The last of the Jews in Cochin’s Jew town

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Cochin: Every year, thousands of tourists flock to Jew Town in Kerala’s coastal city of Cochin. A large chunk of them is foreign tourists including Jews from Israel, USA and several European countries.

What is so special about Jew Town? A few decades back, there were hundreds of Jews living in the locality full of narrow streets; now there are just seven left.

Six of them are very old – Sarah Cohen is 93 while Reema Saleem 83. Others four are between 70 and 80.

Yaheh Hallegua in her early 40s is the youngest. She is in charge of issuing Rs.5 entry tickets to Pardesi Synagogue, a heritage site and the main attraction for tourists in Jew Town.

The 445-year-old synagogue still serves as a place of worship on the holidays, if the community manages to cobble
together enough people to pray.

“The locality was bustling with life when I was a young girl and even after my marriage. Now it is difficult to believe that there were thousands of Jews here till the 1950s,” Yaheh, who is fluent in Malayalam like the other six said.

The Hindu news paper reported
 in 2003, that only 14 million  Jews were left in the world and they were declining an average of 150 every day. In India, their population was estimated at 6000 at that time. Although Jews have unwelcomed in most of the countries and  confronted with hostility  everywhere they have settled, in India, they could live without fear of persecution because of the Indian tradition of Catholicism and assimilation.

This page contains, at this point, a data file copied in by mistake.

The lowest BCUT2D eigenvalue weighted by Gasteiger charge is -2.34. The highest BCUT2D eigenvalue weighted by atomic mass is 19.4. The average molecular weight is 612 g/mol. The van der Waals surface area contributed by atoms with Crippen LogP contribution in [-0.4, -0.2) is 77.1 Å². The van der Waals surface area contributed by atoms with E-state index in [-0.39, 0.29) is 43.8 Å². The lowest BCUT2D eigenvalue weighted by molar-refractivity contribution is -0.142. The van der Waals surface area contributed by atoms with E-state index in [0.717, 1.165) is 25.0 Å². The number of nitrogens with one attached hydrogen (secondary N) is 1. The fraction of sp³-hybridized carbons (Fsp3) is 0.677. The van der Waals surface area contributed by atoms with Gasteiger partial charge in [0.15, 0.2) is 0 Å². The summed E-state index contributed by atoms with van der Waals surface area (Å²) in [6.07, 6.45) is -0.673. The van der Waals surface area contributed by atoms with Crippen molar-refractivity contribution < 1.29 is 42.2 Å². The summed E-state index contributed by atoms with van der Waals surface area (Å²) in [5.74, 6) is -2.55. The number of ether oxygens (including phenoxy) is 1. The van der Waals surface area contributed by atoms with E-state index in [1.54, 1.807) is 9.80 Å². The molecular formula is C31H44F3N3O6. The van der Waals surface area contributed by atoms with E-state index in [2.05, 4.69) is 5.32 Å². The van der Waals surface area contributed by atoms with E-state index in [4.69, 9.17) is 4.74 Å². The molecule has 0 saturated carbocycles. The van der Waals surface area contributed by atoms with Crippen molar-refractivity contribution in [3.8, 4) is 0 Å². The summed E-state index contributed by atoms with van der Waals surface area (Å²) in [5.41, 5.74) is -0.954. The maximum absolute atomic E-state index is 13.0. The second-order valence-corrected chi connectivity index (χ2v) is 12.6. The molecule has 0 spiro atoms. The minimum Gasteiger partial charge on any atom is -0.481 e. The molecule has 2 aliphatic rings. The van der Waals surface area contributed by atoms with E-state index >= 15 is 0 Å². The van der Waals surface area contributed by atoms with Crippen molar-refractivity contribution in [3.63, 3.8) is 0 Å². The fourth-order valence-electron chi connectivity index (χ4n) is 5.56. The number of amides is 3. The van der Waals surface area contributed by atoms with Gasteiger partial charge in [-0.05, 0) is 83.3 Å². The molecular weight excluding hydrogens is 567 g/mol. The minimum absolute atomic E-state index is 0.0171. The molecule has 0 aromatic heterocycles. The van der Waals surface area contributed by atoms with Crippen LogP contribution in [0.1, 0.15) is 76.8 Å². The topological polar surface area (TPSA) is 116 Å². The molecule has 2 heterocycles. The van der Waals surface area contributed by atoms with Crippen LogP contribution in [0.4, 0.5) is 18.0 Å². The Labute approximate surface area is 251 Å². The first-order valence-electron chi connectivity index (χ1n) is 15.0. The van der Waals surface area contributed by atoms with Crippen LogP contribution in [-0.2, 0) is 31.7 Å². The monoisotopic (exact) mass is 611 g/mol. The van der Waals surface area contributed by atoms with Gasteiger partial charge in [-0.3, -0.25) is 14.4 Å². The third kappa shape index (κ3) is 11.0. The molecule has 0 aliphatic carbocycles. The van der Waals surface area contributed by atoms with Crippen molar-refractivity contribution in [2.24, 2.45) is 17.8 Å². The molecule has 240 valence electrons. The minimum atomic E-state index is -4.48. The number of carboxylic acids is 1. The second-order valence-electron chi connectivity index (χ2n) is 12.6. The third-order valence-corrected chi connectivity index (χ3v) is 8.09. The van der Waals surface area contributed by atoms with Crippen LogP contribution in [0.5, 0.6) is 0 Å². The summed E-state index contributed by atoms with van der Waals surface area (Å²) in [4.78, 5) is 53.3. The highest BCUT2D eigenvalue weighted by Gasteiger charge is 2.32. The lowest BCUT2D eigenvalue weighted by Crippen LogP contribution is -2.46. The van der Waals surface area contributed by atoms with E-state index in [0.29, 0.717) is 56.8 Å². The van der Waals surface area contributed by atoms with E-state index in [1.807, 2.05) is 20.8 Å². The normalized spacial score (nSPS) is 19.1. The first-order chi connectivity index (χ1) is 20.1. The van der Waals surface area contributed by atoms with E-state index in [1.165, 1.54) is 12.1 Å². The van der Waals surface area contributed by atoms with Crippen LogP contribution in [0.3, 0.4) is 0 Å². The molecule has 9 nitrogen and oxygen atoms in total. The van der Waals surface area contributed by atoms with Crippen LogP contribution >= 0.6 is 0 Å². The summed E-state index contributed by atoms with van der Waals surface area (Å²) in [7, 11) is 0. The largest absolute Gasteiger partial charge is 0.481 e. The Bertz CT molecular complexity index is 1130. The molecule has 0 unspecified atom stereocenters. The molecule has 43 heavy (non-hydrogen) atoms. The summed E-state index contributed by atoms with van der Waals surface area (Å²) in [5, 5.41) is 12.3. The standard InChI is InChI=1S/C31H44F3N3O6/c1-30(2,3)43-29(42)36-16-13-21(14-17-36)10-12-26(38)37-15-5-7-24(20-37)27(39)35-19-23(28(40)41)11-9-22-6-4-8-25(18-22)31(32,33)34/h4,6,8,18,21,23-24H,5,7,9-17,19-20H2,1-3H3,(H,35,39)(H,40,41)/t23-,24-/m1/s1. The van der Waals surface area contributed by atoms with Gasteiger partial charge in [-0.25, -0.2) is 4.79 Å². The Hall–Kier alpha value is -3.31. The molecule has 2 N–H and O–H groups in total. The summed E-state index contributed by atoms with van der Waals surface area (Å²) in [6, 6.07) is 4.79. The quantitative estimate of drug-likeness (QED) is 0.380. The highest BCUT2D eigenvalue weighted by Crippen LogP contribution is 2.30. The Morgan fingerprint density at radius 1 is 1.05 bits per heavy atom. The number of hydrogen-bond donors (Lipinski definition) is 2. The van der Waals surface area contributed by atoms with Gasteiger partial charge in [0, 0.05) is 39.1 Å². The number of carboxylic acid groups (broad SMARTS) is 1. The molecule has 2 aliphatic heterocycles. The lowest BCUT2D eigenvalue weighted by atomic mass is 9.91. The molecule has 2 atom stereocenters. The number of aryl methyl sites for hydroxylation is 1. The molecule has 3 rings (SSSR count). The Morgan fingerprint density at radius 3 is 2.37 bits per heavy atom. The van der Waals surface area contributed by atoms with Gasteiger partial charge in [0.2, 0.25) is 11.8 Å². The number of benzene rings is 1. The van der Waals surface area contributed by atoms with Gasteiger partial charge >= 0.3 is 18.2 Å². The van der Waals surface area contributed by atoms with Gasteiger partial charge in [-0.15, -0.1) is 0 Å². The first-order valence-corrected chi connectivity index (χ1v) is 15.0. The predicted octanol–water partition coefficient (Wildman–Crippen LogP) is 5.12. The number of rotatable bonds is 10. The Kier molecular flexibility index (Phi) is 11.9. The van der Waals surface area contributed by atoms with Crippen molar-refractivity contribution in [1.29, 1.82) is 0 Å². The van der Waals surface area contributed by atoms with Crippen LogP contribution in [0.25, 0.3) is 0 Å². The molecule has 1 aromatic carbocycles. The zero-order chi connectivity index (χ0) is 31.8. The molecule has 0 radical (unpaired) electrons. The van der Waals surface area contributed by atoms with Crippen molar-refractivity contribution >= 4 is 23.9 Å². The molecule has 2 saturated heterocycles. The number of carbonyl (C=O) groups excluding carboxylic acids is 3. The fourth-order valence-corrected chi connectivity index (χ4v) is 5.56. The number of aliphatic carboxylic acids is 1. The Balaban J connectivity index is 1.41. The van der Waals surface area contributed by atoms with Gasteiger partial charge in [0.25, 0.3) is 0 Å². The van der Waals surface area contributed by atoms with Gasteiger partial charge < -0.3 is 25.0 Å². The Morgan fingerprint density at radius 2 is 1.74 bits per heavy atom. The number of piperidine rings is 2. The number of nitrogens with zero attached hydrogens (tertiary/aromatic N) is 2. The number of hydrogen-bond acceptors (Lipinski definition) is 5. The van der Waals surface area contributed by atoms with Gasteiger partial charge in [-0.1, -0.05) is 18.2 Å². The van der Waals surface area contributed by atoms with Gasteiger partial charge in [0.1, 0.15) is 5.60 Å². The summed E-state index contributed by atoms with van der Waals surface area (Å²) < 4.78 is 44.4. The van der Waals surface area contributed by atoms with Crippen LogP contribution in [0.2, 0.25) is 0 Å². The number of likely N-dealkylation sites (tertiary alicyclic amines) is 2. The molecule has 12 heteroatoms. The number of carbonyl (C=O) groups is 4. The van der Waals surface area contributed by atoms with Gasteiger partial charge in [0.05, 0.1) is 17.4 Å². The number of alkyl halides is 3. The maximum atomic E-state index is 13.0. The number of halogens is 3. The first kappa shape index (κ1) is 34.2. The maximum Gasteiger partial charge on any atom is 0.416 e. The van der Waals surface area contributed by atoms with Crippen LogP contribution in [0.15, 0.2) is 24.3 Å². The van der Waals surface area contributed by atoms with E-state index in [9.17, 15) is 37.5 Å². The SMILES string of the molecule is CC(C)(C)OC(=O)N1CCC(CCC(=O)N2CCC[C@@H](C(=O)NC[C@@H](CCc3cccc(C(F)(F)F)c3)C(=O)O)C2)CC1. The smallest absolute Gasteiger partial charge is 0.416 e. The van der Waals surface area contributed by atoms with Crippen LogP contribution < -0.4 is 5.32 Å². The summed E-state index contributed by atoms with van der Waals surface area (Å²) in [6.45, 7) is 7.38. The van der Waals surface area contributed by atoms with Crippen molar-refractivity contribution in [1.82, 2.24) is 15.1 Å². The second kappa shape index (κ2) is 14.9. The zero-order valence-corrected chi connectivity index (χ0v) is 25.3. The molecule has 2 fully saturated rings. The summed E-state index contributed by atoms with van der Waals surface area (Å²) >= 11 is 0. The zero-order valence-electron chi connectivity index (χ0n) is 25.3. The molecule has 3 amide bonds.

According to a legend, Jews arrived in India as the traders of Israeli king Solomon  between 1020 B.C. and 973 B.C. Another legend says they arrived India in 772 BCE, at the time of the Assyrian exile, Babylon defeating Judea in 568 BCE.

Although historians did not find any reliable evidence on the period of their arrival majority of them, however, agree that they arrived in India during the Middle Ages.

According to Israel Science and Technology, the people of Israel were called the “Jewish People” and they have traced their origin to Abraham, who established the belief that there is only one God, the creator of the universe.
She said they are trying to ensure that the synagogue continues to be functional in view of few Jews left here.

Sarah said the Jew population declined over the years as most of them migrated to Israel and other places.


As most have left, the remaining members of the community have adopted local food habits – chapatti (Indian flat bread) instead of the braided challah bread of the European Jews.

They have given up eating beef to respect the sentiments of neighbouring Hindus.

Pardesi Synagogue is situated at the end of the Synagogue Lane has over 100 shops, mostly selling antiques and arts and crafts.

Local residents say earlier there were as many as 11 synagogues in the area. Now only Pardesi (meaning ‘foreigner’ in Malayalam and Hindi).

The synagogue is functional and open to visitors on all working days except Friday, Saturday and Jewish holidays.

K J Joy, a Hindu caretaker of Pardesi Synagogue for over 25 years tells every visitor with pride that the blue-and-white tiled floors of the synagogue) were imported from China and specially designed colourful candle lamps from Belgium.


Joy said research scholars and travellers from all over the world still visit synagogues with lots of questions and hunger to know and understand more about the community that is dying fast.

He prohibits visitors from clicking photographs inside the synagogue. “As a matter of respect like in temple and mosque, we instruct visitors to take off their shoes before entering the main prayer room of the synagogue,” Joy said.

Joy, however, is worried that the synagogue might become history with the remaining seven Jews gone.


“The synagogue is functioning because they are still around. After them, it will be a monument,” he said,
adding that Hebrew culture is missing in Jew Town as those living are old and mostly confine themselves to their old houses.

The seven remaining Jews are also indifferent to the constant stream of foreigners, including fellow Jews from around the world and feel as if they are part of a museum.

( All pictures by Mohd Imran Khan)

Big Wire

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